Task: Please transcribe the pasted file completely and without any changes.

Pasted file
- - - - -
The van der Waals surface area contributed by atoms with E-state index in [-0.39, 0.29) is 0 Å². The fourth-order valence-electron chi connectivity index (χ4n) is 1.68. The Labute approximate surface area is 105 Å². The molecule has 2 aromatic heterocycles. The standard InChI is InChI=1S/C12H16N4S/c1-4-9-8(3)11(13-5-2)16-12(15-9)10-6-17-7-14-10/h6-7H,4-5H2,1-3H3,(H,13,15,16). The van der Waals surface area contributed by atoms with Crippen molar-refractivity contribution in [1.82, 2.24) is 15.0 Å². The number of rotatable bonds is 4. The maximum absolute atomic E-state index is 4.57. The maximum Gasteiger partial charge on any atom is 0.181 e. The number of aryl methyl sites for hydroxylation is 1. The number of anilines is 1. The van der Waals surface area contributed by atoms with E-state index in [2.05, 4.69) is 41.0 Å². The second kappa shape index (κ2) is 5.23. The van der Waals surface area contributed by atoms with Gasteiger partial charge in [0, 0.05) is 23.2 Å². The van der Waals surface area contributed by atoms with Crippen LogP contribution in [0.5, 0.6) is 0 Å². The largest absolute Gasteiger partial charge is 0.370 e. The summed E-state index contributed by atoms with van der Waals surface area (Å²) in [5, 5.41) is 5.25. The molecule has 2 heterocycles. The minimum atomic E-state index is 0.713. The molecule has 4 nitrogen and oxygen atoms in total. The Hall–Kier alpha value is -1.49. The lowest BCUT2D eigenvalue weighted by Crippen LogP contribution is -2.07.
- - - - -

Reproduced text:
The van der Waals surface area contributed by atoms with E-state index in [-0.39, 0.29) is 0 Å². The fourth-order valence-electron chi connectivity index (χ4n) is 1.68. The Labute approximate surface area is 105 Å². The molecule has 2 aromatic heterocycles. The standard InChI is InChI=1S/C12H16N4S/c1-4-9-8(3)11(13-5-2)16-12(15-9)10-6-17-7-14-10/h6-7H,4-5H2,1-3H3,(H,13,15,16). The van der Waals surface area contributed by atoms with Crippen molar-refractivity contribution in [1.82, 2.24) is 15.0 Å². The number of rotatable bonds is 4. The maximum absolute atomic E-state index is 4.57. The maximum Gasteiger partial charge on any atom is 0.181 e. The number of aryl methyl sites for hydroxylation is 1. The number of anilines is 1. The van der Waals surface area contributed by atoms with E-state index in [2.05, 4.69) is 41.0 Å². The second kappa shape index (κ2) is 5.23. The van der Waals surface area contributed by atoms with Gasteiger partial charge in [0, 0.05) is 23.2 Å². The van der Waals surface area contributed by atoms with Crippen LogP contribution in [0.5, 0.6) is 0 Å². The largest absolute Gasteiger partial charge is 0.370 e. The summed E-state index contributed by atoms with van der Waals surface area (Å²) in [5, 5.41) is 5.25. The molecule has 2 heterocycles. The minimum atomic E-state index is 0.713. The molecule has 4 nitrogen and oxygen atoms in total. The Hall–Kier alpha value is -1.49. The lowest BCUT2D eigenvalue weighted by Crippen LogP contribution is -2.07.